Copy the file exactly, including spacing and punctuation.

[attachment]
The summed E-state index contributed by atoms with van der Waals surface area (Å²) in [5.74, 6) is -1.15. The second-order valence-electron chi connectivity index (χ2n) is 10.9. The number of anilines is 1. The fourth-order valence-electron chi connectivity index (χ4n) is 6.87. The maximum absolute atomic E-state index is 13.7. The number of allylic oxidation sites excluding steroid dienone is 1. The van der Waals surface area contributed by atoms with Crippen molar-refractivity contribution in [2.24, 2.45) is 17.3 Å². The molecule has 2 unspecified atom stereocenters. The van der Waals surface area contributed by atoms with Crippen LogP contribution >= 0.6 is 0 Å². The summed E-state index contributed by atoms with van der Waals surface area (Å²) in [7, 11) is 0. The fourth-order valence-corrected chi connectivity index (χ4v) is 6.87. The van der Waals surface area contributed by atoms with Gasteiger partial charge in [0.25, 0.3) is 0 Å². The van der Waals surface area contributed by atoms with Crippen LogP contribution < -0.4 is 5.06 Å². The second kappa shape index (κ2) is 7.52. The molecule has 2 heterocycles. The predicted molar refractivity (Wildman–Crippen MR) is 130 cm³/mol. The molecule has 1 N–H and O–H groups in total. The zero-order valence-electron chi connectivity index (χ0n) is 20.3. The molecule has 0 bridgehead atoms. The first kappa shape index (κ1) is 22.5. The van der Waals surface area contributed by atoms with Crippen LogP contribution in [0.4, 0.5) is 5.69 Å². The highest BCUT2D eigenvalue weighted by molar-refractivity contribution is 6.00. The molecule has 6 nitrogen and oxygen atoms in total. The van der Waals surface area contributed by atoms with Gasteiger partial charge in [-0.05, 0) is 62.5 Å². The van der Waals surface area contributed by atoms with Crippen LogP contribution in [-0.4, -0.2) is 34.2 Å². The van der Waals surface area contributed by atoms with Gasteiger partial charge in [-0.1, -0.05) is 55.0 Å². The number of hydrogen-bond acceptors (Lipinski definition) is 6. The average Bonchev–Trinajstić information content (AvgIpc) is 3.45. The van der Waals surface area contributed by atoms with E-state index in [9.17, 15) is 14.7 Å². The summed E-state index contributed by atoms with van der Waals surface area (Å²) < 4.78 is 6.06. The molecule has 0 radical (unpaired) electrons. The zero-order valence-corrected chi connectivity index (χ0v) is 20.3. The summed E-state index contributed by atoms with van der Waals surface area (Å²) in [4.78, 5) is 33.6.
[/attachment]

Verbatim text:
The summed E-state index contributed by atoms with van der Waals surface area (Å²) in [5.74, 6) is -1.15. The second-order valence-electron chi connectivity index (χ2n) is 10.9. The number of anilines is 1. The fourth-order valence-electron chi connectivity index (χ4n) is 6.87. The maximum absolute atomic E-state index is 13.7. The number of allylic oxidation sites excluding steroid dienone is 1. The van der Waals surface area contributed by atoms with Crippen molar-refractivity contribution in [2.24, 2.45) is 17.3 Å². The molecule has 2 unspecified atom stereocenters. The van der Waals surface area contributed by atoms with Crippen LogP contribution >= 0.6 is 0 Å². The summed E-state index contributed by atoms with van der Waals surface area (Å²) in [7, 11) is 0. The fourth-order valence-corrected chi connectivity index (χ4v) is 6.87. The van der Waals surface area contributed by atoms with Gasteiger partial charge in [0.25, 0.3) is 0 Å². The van der Waals surface area contributed by atoms with Crippen LogP contribution < -0.4 is 5.06 Å². The second kappa shape index (κ2) is 7.52. The molecule has 2 heterocycles. The predicted molar refractivity (Wildman–Crippen MR) is 130 cm³/mol. The molecule has 1 N–H and O–H groups in total. The zero-order valence-electron chi connectivity index (χ0n) is 20.3. The molecule has 0 bridgehead atoms. The first kappa shape index (κ1) is 22.5. The van der Waals surface area contributed by atoms with Crippen LogP contribution in [0.4, 0.5) is 5.69 Å². The highest BCUT2D eigenvalue weighted by molar-refractivity contribution is 6.00. The molecule has 6 nitrogen and oxygen atoms in total. The van der Waals surface area contributed by atoms with Gasteiger partial charge in [-0.05, 0) is 62.5 Å². The van der Waals surface area contributed by atoms with Crippen LogP contribution in [-0.4, -0.2) is 34.2 Å². The van der Waals surface area contributed by atoms with Gasteiger partial charge in [-0.1, -0.05) is 55.0 Å². The number of hydrogen-bond acceptors (Lipinski definition) is 6. The average Bonchev–Trinajstić information content (AvgIpc) is 3.45. The van der Waals surface area contributed by atoms with E-state index in [9.17, 15) is 14.7 Å². The summed E-state index contributed by atoms with van der Waals surface area (Å²) < 4.78 is 6.06. The molecule has 0 radical (unpaired) electrons. The zero-order valence-corrected chi connectivity index (χ0v) is 20.3. The summed E-state index contributed by atoms with van der Waals surface area (Å²) in [4.78, 5) is 33.6.